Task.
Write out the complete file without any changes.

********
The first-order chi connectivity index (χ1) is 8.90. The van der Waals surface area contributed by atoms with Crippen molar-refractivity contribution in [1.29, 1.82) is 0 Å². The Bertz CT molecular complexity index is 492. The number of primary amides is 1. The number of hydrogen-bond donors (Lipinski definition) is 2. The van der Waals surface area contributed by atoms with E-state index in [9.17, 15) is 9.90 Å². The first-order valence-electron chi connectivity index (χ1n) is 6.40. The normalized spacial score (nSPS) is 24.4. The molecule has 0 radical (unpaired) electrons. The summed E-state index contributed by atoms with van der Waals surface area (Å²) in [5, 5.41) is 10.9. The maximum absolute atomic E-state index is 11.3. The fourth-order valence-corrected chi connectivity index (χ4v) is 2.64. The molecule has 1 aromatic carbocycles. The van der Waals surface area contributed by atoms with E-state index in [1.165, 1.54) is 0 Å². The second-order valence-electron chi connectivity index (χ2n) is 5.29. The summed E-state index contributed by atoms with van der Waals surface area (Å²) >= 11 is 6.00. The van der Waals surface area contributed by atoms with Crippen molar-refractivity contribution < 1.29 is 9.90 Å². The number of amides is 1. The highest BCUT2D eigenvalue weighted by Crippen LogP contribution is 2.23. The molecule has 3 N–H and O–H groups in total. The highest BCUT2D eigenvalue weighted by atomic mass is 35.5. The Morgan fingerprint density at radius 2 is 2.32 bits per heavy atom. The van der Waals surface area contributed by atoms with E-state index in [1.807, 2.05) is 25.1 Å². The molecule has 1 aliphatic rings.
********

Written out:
The first-order chi connectivity index (χ1) is 8.90. The van der Waals surface area contributed by atoms with Crippen molar-refractivity contribution in [1.29, 1.82) is 0 Å². The Bertz CT molecular complexity index is 492. The number of primary amides is 1. The number of hydrogen-bond donors (Lipinski definition) is 2. The van der Waals surface area contributed by atoms with E-state index in [9.17, 15) is 9.90 Å². The first-order valence-electron chi connectivity index (χ1n) is 6.40. The normalized spacial score (nSPS) is 24.4. The molecule has 0 radical (unpaired) electrons. The summed E-state index contributed by atoms with van der Waals surface area (Å²) in [5, 5.41) is 10.9. The maximum absolute atomic E-state index is 11.3. The fourth-order valence-corrected chi connectivity index (χ4v) is 2.64. The molecule has 1 aromatic carbocycles. The van der Waals surface area contributed by atoms with E-state index in [1.165, 1.54) is 0 Å². The second-order valence-electron chi connectivity index (χ2n) is 5.29. The summed E-state index contributed by atoms with van der Waals surface area (Å²) >= 11 is 6.00. The van der Waals surface area contributed by atoms with Crippen molar-refractivity contribution < 1.29 is 9.90 Å². The number of amides is 1. The highest BCUT2D eigenvalue weighted by Crippen LogP contribution is 2.23. The molecule has 3 N–H and O–H groups in total. The highest BCUT2D eigenvalue weighted by atomic mass is 35.5. The Morgan fingerprint density at radius 2 is 2.32 bits per heavy atom. The van der Waals surface area contributed by atoms with E-state index in [1.807, 2.05) is 25.1 Å². The molecule has 1 aliphatic rings.